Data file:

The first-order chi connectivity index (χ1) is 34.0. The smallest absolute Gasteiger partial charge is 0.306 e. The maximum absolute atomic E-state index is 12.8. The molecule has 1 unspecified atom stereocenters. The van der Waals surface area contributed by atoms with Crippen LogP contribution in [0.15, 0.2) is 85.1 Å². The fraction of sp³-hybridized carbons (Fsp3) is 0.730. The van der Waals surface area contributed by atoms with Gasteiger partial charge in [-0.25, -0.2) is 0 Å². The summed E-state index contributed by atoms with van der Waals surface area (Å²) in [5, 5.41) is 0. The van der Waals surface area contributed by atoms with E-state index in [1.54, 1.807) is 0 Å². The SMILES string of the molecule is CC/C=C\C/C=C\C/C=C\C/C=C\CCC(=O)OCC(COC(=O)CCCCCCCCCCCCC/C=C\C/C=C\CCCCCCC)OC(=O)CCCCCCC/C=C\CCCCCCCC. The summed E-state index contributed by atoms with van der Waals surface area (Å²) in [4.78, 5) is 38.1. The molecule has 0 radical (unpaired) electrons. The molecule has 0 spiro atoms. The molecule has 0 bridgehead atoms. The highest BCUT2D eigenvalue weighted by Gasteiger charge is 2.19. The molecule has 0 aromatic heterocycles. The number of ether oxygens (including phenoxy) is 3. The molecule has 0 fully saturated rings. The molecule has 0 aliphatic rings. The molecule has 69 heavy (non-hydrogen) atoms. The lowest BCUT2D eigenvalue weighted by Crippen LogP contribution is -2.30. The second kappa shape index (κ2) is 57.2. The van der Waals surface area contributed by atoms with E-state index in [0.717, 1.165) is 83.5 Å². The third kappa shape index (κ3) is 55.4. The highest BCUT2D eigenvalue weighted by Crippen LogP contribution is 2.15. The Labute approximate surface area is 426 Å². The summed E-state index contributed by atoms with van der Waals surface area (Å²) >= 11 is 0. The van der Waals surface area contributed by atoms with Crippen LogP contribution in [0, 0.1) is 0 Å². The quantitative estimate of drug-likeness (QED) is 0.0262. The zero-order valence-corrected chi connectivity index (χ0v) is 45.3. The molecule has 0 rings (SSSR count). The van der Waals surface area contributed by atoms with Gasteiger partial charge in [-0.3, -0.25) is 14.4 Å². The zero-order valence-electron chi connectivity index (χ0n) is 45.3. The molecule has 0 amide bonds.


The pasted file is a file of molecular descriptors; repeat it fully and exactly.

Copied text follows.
The first-order chi connectivity index (χ1) is 34.0. The smallest absolute Gasteiger partial charge is 0.306 e. The maximum absolute atomic E-state index is 12.8. The molecule has 1 unspecified atom stereocenters. The van der Waals surface area contributed by atoms with Crippen LogP contribution in [0.15, 0.2) is 85.1 Å². The fraction of sp³-hybridized carbons (Fsp3) is 0.730. The van der Waals surface area contributed by atoms with Gasteiger partial charge in [-0.25, -0.2) is 0 Å². The summed E-state index contributed by atoms with van der Waals surface area (Å²) in [5, 5.41) is 0. The van der Waals surface area contributed by atoms with E-state index in [1.54, 1.807) is 0 Å². The SMILES string of the molecule is CC/C=C\C/C=C\C/C=C\C/C=C\CCC(=O)OCC(COC(=O)CCCCCCCCCCCCC/C=C\C/C=C\CCCCCCC)OC(=O)CCCCCCC/C=C\CCCCCCCC. The summed E-state index contributed by atoms with van der Waals surface area (Å²) in [4.78, 5) is 38.1. The molecule has 0 radical (unpaired) electrons. The molecule has 0 spiro atoms. The molecule has 0 bridgehead atoms. The highest BCUT2D eigenvalue weighted by Gasteiger charge is 2.19. The molecule has 0 aromatic heterocycles. The number of ether oxygens (including phenoxy) is 3. The molecule has 0 fully saturated rings. The molecule has 0 aliphatic rings. The molecule has 69 heavy (non-hydrogen) atoms. The lowest BCUT2D eigenvalue weighted by Crippen LogP contribution is -2.30. The second kappa shape index (κ2) is 57.2. The van der Waals surface area contributed by atoms with E-state index in [0.717, 1.165) is 83.5 Å². The third kappa shape index (κ3) is 55.4. The highest BCUT2D eigenvalue weighted by Crippen LogP contribution is 2.15. The Labute approximate surface area is 426 Å². The summed E-state index contributed by atoms with van der Waals surface area (Å²) >= 11 is 0. The van der Waals surface area contributed by atoms with Crippen LogP contribution in [0, 0.1) is 0 Å². The quantitative estimate of drug-likeness (QED) is 0.0262. The zero-order valence-corrected chi connectivity index (χ0v) is 45.3. The molecule has 0 rings (SSSR count). The van der Waals surface area contributed by atoms with Gasteiger partial charge in [-0.3, -0.25) is 14.4 Å². The zero-order valence-electron chi connectivity index (χ0n) is 45.3. The molecule has 0 amide bonds.